Transfusions Can Transmit Human Herpesvirus 8
High rate of seroconversion observed in Uganda, but study's relevance may be different in the United States
WEDNESDAY, Sept. 27 (HealthDay News) -- The Kaposi's sarcoma-associated virus, human herpesvirus 8 (HHV-8), is transmissible by blood transfusion, according to the results of a study published in the Sept. 28 issue of the New England Journal of Medicine.
Wolfgang Hladik, M.D., of the Global Acquired Immunodeficiency Syndrome Program in Entebbe, Uganda, and colleagues studied 1,811 Ugandan patients who received blood transfusions between December 2000 and October 2001.
Of the 991 patients who were HHV-8-seronegative before transfusion, 43 percent received HHV-8-seropositive blood and 57 percent received seronegative blood. The researchers found that HHV-8 seroconversion occurred in 41 patients. They also found that blood units stored for four days or less were more often associated with seroconversion than those stored for more than four days (excess risk, 4.2 percent).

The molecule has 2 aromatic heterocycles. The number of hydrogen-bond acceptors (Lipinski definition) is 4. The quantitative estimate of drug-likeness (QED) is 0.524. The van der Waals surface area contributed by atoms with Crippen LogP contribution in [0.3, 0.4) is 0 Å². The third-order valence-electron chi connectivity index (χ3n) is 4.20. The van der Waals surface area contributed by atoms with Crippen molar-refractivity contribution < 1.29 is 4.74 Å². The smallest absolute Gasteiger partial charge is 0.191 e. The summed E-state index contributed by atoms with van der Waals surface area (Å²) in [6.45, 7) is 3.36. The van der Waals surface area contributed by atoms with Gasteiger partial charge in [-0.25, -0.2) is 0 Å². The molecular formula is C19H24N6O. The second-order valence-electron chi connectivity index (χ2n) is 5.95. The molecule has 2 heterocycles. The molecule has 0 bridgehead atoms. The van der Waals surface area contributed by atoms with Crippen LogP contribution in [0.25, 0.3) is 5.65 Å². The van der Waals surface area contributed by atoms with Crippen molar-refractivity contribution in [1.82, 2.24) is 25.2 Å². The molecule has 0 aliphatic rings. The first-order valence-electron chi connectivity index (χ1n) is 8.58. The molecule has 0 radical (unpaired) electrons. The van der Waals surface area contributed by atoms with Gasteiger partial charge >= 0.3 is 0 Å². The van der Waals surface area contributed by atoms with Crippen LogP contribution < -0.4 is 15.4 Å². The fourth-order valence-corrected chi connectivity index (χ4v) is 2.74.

"The relevance of our findings with respect to the U.S. blood supply may be different from that in Uganda, since the seroprevalence of HHV-8 among blood donors in the United States is low (3.5 percent)," the authors conclude. "Most blood products in the United States are leukocyte reduced, but the efficacy of this technique for reducing the risk of HHV-8 infection has not been evaluated. The risk of transfusion-associated Kaposi's sarcoma would be highest among HIV-infected and other immunocompromised recipients. Selective screening of blood products for immunocompromised populations may be warranted if this approach is found to be effective."